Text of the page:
Sunday, July 18, 2004

The Coopers' Company and Coborn School

NOMAD organises a four week tour of Africa, including a community project, for sixth form pupils from The Coopers' Company and Coborn School.
At NOMAD we have always tried to accommodate a wide variety of travellers’ requests in addition to running our own set guided tours.
In 2004 we expanded operations into a new area when one of our previous clients asked us to organise and guide a group of pupils from the school where he taught. When the publicity went out the demand was fantastic, so to avoid too much disappointment we decided on two groups, leaving U.K. one week apart.
The itinerary visited the desert area at Sesriem, Swakopmund, Cape Cross seal colony, Twyfelfontein, Waterberg Plateau, Etosha National Park and Khaudom National Park, before returning to Windhoek.
This was an action packed trip. At Sesriem we climbed the dunes for stunning views of the desert, before exploring them from a very different perspective whilst sand boarding in Swakopmund. At Twyfelfontein a local singing group entertained us and students joined in traditional dance. Waterberg provided the opportunity to undertake the Wilderness Trail. Isolated on the top of the plateau for four nights we experienced tracking rhino, the solitude of the wilderness and the challenge of both open topped vehicles and open topped ablutions. Etosha did not disappoint with sightings of lion and aardwolf and congregations of flamingo on the eastern edges of the pan.
During the two years leading up to the tour students had raised money to enable them to carry out a project in Namibia. This project was based in the bushman area to the north of the country. Visiting the bushman villages allowed students to understand the way of life and skills of these people. The village men organised demonstrations of fire making and showed students how to construct poison arrows for hunting, whilst the women demonstrated how to make bead jewellery. Students were also able to visit a local school and meet the teacher. The project that the students carried out was based in Khaudom. Here they constructed new road signs and disguised the game hides with animal skin camouflage so that they would blend more sympathetically with the surrounding bush.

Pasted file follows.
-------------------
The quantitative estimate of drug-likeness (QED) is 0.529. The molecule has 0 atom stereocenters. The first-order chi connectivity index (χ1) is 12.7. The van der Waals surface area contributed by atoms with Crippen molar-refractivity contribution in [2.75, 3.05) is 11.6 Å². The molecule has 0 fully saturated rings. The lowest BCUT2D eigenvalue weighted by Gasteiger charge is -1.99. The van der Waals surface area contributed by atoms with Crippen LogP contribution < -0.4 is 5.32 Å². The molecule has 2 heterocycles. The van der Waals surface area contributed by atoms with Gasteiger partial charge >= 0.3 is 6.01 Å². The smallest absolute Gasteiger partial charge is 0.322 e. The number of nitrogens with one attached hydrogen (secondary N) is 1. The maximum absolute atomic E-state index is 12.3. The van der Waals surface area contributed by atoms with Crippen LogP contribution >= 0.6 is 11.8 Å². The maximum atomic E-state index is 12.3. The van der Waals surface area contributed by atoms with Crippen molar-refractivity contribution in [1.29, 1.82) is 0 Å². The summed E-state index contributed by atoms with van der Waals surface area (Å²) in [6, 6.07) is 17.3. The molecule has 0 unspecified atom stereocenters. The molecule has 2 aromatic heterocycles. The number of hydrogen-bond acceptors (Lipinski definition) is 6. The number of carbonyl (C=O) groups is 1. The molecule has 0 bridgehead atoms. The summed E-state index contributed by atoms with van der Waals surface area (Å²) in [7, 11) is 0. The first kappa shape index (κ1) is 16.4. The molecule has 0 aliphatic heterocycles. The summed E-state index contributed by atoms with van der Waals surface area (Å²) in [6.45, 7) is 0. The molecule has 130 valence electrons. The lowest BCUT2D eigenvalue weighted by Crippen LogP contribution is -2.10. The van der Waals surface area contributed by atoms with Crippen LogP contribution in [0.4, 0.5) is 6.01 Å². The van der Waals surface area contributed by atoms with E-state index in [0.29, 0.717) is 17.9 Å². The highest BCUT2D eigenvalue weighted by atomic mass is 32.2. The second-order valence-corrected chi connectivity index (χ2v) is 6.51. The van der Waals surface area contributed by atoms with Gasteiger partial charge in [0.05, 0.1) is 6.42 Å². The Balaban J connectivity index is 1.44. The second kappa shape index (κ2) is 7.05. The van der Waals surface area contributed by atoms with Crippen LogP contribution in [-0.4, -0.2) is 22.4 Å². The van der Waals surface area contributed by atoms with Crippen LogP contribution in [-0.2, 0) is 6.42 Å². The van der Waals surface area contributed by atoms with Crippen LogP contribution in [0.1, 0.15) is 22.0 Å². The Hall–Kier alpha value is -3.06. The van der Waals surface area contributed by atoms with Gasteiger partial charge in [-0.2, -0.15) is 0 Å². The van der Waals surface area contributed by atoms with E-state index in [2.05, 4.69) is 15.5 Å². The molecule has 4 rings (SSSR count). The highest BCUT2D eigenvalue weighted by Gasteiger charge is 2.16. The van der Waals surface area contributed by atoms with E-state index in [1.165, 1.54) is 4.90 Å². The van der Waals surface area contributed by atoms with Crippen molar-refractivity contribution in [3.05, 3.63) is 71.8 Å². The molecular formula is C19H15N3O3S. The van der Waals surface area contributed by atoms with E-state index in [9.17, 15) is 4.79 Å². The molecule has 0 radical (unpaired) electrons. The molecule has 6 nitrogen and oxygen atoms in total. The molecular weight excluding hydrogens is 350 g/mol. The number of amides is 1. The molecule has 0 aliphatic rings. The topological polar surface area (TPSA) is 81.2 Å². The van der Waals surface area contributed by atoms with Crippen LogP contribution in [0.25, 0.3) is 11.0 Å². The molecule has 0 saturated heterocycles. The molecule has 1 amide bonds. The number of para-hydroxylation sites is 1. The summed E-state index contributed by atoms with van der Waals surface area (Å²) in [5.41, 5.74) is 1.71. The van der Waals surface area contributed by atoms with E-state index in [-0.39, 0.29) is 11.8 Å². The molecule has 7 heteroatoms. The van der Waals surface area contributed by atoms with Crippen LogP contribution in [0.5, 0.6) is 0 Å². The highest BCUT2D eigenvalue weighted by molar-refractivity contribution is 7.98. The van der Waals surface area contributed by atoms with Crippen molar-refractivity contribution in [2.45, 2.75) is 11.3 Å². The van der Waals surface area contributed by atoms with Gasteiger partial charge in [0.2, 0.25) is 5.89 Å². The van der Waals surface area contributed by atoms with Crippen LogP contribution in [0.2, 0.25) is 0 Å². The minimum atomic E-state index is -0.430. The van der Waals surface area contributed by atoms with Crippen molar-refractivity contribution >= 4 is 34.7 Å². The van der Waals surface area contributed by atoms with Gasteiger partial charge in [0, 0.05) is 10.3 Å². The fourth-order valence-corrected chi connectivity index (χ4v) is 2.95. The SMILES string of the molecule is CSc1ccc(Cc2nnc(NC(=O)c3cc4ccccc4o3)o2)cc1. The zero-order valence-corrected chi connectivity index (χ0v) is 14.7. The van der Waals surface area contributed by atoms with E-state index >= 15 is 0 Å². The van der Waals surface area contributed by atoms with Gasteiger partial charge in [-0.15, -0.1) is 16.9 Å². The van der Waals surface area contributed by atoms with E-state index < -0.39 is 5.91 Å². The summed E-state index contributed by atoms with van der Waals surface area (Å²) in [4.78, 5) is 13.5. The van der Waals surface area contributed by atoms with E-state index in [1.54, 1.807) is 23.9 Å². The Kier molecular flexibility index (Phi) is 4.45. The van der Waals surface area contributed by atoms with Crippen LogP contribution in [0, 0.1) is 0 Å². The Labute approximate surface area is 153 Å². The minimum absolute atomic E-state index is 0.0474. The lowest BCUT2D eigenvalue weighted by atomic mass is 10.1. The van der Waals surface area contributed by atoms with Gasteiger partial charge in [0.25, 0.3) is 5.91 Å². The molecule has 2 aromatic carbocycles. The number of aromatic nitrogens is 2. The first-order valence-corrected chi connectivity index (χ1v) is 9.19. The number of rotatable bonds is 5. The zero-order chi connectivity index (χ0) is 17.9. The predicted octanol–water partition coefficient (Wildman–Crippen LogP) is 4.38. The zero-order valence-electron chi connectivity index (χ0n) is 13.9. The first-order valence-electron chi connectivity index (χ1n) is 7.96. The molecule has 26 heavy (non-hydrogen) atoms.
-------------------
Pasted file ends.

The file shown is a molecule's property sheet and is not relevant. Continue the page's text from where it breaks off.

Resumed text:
Living under canvas in the bush, close to the wildlife, provided many unforgettable experiences for the students and an added bonus was the opportunity to develop their cooking skills before moving on to university.
A new group of students will undertake a second Africa tour in 2006. This time our route will be from Windhoek through to Livingstone, visiting Waterberg, Etosha, Popa Falls, Okavango Delta, Chobe National Park and finishing in Livingstone. The project will be based in the Sinde area of Livingstone, where we intend to enable a new school to be built. If you would like any further information about this project or you would like us to arrange tours for your school or group please contact us.
You can find images from the Coopers School trip on their website